Organizations in the Defense Industrial Base (DIB) sector are in the crosshairs of an Iranian threat actor as part of a campaign designed to deliver a never-before-seen backdoor called FalseFont.

The findings come from Microsoft, which is tracking the activity under its weather-themed moniker Peach Sandstorm (formerly Holmium), which is also known as APT33, Elfin, and Refined Kitten.

"FalseFont is a custom backdoor with a wide range of functionalities that allow operators to remotely access an infected system, launch additional files, and send information to its [command-and-control] servers," the Microsoft Threat Intelligence team said on X (previously Twitter).


The first recorded use of the implant was in early November 2023.

The tech giant further said that the latest development aligns with previous activity from Peach Sandstorm and demonstrates a continued evolution of the threat actor's tradecraft.

In a report published in September 2023, Microsoft linked the group to password spray attacks carried out against thousands of organizations globally between February and July 2023. The intrusions primarily singled out satellite, defense, and pharmaceutical sectors.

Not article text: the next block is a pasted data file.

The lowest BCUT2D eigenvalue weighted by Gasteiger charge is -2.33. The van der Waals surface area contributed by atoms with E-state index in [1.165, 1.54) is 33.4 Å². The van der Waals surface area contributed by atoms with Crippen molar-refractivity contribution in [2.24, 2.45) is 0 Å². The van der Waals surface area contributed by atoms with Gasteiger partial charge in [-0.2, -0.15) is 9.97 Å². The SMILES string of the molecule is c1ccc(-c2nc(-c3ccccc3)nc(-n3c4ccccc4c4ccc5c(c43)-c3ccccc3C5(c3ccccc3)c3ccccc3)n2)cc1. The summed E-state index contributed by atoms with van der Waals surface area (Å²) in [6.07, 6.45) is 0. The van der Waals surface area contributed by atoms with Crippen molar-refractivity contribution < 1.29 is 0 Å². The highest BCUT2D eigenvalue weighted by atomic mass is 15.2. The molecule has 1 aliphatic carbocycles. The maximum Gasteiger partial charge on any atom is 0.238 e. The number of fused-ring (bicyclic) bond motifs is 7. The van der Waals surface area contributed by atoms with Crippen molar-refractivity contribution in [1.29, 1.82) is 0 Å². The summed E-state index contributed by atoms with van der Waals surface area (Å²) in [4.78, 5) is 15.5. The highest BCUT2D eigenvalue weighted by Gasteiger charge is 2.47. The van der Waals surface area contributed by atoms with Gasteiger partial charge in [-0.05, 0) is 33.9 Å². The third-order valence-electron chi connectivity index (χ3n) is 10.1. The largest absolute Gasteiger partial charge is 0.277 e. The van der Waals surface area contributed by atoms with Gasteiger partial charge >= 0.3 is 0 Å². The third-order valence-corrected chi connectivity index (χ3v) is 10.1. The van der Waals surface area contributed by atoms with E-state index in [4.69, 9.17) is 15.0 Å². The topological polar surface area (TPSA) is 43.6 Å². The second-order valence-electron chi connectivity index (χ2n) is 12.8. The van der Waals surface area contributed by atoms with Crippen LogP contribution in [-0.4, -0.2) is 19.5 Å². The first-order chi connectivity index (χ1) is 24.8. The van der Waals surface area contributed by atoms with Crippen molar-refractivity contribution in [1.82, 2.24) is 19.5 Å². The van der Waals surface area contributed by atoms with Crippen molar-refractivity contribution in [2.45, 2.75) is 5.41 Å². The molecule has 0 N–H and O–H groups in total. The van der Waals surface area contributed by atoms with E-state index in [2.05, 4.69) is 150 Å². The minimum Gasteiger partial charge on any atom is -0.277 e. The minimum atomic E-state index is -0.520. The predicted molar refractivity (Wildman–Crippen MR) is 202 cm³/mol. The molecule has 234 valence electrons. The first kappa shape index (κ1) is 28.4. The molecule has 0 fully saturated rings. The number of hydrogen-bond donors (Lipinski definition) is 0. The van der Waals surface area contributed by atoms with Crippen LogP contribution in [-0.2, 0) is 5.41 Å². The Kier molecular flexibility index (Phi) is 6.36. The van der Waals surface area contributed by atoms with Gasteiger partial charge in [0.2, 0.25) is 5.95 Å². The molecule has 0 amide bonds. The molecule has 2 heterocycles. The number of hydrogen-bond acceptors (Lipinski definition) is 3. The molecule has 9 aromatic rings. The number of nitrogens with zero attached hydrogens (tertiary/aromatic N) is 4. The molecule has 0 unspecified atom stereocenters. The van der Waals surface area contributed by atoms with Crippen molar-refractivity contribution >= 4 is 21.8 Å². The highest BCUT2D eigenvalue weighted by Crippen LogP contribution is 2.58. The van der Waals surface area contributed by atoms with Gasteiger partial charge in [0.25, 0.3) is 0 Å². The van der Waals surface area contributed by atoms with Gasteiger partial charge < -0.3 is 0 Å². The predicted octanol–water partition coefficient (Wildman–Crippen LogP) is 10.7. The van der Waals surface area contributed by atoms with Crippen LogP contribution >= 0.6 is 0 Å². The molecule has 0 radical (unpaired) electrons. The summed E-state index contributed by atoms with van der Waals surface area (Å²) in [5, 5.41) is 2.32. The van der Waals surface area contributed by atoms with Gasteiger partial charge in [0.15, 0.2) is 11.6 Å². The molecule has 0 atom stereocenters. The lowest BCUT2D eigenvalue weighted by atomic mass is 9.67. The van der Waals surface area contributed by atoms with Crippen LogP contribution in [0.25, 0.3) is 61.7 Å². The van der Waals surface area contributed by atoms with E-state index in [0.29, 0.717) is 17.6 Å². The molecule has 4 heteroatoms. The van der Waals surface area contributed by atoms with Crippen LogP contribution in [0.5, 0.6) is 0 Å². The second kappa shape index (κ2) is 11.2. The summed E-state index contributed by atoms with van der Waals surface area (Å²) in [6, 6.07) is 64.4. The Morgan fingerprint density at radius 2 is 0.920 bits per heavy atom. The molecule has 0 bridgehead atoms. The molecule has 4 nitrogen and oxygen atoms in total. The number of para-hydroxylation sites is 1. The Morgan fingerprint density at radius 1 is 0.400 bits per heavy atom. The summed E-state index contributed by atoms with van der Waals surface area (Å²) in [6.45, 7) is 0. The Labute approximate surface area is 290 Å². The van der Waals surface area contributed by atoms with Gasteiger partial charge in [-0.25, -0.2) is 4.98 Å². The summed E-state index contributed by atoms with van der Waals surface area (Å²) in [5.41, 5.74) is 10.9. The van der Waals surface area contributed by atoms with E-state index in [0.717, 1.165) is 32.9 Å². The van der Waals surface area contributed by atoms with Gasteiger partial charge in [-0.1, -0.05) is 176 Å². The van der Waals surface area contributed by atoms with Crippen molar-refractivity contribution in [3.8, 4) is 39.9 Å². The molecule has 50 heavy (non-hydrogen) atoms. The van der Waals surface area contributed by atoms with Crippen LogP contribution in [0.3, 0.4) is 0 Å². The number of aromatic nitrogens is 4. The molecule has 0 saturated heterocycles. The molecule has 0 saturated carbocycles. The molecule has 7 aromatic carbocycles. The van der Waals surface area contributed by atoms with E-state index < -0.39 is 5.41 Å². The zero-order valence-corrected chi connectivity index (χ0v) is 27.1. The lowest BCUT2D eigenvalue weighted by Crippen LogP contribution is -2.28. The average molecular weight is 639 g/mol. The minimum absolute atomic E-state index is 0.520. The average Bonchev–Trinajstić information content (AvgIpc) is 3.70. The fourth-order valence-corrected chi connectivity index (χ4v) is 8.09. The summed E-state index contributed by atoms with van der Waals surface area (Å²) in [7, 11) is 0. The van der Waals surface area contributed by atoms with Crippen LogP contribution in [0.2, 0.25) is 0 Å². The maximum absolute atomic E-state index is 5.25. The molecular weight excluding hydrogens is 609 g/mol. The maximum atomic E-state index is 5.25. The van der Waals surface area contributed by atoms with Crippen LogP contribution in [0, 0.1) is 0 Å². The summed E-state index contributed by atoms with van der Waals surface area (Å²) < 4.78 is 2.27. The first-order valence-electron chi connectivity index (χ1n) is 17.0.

The end goal, the company said, is to facilitate intelligence collection in support of Iranian state interests. Peach Sandstorm is believed to have been active since at least 2013.

Google-owned Mandiant, in its own assessment of APT33 published in 2017, described the adversary as having "shown particular interest" in organizations in the aviation sector involved in both military and commercial capacities, as well as organizations in the energy sector with ties to petrochemical production.


The disclosure comes as the Israel National Cyber Directorate (INCD) accused Iran and Hezbollah of attempting to unsuccessfully target Ziv Hospital through hacking crews named Agrius and Lebanese Cedar.

The agency also revealed details of a phishing campaign in which a fake advisory for a security flaw in F5 BIG-IP products is employed as a decoy to deliver wiper malware on Windows and Linux systems.

The lure for the targeted attack is a critical authentication bypass vulnerability (CVE-2023-46747, CVSS score: 9.8) that came to light in late October 2023. The scale of the campaign is currently unknown.

Broadcom-owned Symantec, which is tracking the campaign under the name Operation HamsaUpdate, described the Windows and Linux wipers as variants of Hatef and Hamsa, respectively.

“During the wipe operation the malware continuously communicates with attackers via Telegram, providing updates on the status of the infected machines as well as progress of the running wiping tasks,” the cybersecurity company said.

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